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Long-term efficacy

Long-term efficacy of biologics in the treatment of psoriasis

This article summarises the major outcomes of meta-analyses of clinical data on the use of biologics in the treatment of psoriasis vulgaris and subsequently addresses the major areas of uncertainty and need for further studies

Robert Gniadecki MD Department of Dermatology, Bispebjerg Hospital and Faculty of Health Sciences, University of Copenhagen, Denmark

Ten years of using biologics in dermatology has revealed their unparalleled usefulness in the treatment of psoriasis vulgaris. The currently approved biologics include monoclonal antibodies against tumour necrosis factor a (TNFa) (infliximab, adalimumab) or the p40 subunit of interleukin-12/23 (ustekinumab) and a fusion protein against TNFa (etanercept). Each of these drugs has been thoroughly tested in randomised, controlled trials on thousands of patients. The total body of evidence documenting the efficacy of biologics surpasses any other conventional therapeutic modality for psoriasis. An equally large dataset has been collected for psoriatic arthritis (PsA), successfully documenting the activity of the biologics in this manifestation of psoriasis. Several exhaustive meta-analyses have recently analysed the clinical data and reconfirmed the excellent clinical efficacy of biologics in psoriasis.1–3

Results from the randomised controlled trials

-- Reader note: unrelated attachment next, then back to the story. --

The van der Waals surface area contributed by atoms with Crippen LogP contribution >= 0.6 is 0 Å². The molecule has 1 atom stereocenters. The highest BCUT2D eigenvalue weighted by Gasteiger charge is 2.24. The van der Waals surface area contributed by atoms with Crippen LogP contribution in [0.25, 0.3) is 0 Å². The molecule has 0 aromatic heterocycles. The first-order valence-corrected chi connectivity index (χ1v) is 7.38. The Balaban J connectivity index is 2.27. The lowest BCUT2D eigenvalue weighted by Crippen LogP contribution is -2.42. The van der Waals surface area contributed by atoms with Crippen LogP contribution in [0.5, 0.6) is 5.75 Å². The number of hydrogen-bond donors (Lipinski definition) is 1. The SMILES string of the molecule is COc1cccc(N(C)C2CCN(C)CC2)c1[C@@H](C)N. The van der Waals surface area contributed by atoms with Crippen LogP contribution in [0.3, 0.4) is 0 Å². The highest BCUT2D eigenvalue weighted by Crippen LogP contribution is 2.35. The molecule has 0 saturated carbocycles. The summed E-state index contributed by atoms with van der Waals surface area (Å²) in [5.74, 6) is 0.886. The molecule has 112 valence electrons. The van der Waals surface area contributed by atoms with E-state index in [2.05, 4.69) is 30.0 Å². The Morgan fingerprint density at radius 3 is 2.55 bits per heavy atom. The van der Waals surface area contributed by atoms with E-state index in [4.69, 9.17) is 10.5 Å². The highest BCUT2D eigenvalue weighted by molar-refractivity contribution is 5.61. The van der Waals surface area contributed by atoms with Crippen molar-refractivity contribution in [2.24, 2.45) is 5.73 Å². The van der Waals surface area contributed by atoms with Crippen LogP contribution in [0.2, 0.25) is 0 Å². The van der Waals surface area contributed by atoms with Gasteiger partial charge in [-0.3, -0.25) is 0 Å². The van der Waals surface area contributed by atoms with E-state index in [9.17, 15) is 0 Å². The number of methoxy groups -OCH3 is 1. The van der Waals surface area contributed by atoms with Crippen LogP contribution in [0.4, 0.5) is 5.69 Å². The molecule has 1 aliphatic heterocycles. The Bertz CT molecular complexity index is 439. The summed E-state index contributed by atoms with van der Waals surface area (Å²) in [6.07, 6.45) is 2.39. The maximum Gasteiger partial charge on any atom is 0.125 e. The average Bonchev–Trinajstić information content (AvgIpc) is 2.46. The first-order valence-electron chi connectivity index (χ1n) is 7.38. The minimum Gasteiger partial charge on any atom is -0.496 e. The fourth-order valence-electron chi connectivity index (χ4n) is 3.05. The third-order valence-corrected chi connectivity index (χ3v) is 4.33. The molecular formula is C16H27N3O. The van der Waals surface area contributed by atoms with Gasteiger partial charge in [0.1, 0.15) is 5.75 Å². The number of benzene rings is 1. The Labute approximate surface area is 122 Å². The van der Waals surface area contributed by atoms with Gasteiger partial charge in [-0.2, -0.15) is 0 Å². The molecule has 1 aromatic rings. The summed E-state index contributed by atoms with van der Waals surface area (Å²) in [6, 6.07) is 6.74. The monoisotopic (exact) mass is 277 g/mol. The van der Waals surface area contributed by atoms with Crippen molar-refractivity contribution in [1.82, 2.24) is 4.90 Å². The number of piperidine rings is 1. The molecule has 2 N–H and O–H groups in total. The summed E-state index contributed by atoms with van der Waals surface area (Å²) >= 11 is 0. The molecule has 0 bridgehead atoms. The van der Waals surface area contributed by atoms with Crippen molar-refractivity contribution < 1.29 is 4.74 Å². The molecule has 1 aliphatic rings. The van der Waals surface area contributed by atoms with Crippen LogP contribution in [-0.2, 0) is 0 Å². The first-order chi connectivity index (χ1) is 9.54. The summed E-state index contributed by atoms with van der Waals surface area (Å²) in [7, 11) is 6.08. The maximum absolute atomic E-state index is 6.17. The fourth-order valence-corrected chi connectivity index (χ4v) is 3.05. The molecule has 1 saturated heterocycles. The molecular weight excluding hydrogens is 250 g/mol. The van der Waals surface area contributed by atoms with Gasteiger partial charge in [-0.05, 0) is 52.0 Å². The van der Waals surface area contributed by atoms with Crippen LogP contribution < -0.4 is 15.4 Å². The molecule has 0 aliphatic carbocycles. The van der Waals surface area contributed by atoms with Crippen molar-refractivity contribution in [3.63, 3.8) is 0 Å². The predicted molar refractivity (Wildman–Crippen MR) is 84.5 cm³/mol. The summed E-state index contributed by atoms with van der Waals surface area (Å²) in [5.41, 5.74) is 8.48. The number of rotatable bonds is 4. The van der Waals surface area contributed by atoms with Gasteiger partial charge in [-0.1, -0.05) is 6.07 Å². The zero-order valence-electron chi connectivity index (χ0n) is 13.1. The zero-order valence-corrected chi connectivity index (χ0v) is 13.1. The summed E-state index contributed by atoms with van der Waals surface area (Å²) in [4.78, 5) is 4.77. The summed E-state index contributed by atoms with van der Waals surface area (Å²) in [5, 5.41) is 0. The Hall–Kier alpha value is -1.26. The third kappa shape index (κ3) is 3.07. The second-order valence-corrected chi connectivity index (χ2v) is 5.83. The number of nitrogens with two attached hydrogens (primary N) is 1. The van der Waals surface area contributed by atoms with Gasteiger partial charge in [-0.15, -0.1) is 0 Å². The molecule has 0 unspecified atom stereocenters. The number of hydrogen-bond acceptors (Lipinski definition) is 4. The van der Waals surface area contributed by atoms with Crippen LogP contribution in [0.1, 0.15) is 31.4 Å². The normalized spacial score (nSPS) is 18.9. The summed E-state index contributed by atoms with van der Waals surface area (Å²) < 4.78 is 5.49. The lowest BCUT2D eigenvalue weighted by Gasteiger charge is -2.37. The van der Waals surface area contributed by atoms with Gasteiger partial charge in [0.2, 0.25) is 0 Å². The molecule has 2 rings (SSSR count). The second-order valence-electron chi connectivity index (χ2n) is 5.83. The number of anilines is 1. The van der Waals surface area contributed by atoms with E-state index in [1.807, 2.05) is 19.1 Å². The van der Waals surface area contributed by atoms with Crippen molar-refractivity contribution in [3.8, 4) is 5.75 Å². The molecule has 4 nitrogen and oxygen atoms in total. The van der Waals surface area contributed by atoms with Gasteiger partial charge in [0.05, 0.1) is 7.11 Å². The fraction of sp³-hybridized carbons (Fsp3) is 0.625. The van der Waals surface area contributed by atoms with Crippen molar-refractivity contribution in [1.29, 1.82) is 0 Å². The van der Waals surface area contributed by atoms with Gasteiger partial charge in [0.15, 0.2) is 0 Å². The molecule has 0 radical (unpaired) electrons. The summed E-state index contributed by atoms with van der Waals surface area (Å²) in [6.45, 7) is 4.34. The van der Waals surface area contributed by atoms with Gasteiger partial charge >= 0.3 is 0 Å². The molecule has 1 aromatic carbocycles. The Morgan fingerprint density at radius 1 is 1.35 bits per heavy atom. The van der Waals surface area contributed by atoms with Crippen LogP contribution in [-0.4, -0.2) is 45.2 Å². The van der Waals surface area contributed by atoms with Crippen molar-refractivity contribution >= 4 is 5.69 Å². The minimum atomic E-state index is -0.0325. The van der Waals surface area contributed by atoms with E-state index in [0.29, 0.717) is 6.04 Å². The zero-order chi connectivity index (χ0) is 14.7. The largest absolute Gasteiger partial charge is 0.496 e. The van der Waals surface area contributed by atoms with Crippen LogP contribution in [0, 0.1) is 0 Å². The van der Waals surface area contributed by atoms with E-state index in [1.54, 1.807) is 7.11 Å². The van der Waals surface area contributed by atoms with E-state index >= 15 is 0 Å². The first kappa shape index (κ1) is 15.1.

A recent review by Reich et al2 identified

15 clinical trials in which the efficacy of the currently used biologics has been

100 80 60 40 20 0 PASI50 PASI75 PASI response

Figure 1: Short-term (10–16 weeks) efficacy of different biologics for psoriasis vulgaris. Graph shows the mean percentages of patients (with 95% confidence intervals, y-axis) achieving PASI reduction of 50%, 75% or 90%. Pooled data from randomised clinical trials as calculated by Reich et al2

compared to placebo or an active comparator (adalimumab-methotrexate, ustekinumab-etanercept). The median duration of the controlled period was 12 weeks (range 10–16 weeks). The mean Psoriasis Activity and Severity Index (PASI) responses for pooled clinical trial data are shown in Figure 1. There are several interesting conclusions to be drawn. First, the percentages of patients achieving a predetermined PASI reduction of 50%, 75% or 90% (PASI50 PASI75, PASI90

, , respectively) decrease

non-linearly. Thus, the efficacy gap between the most potent (infliximab) and

least potent (etanercept) drug increases from 17% for PASI50

to 30% for PASI90 , PASI75 or PASI90 ). .

Second, the rank of the biologic according to its potency does not depend on the endpoint (PASI50

Infliximab is the most potent biologic, followed by ustekinumab, adalimumab and etanercept.2

This conclusion has

been confirmed independently in a 12-week head-to-head trial of ustekinumab and etanercept, where superiority of the former was formally proven.4

The data from randomised clinical trials are consistent but cannot answer all 17 PASI90

Etanercept (50mg)

Adalimumab Infliximab

Ustekinumab (45mg)

% of patients

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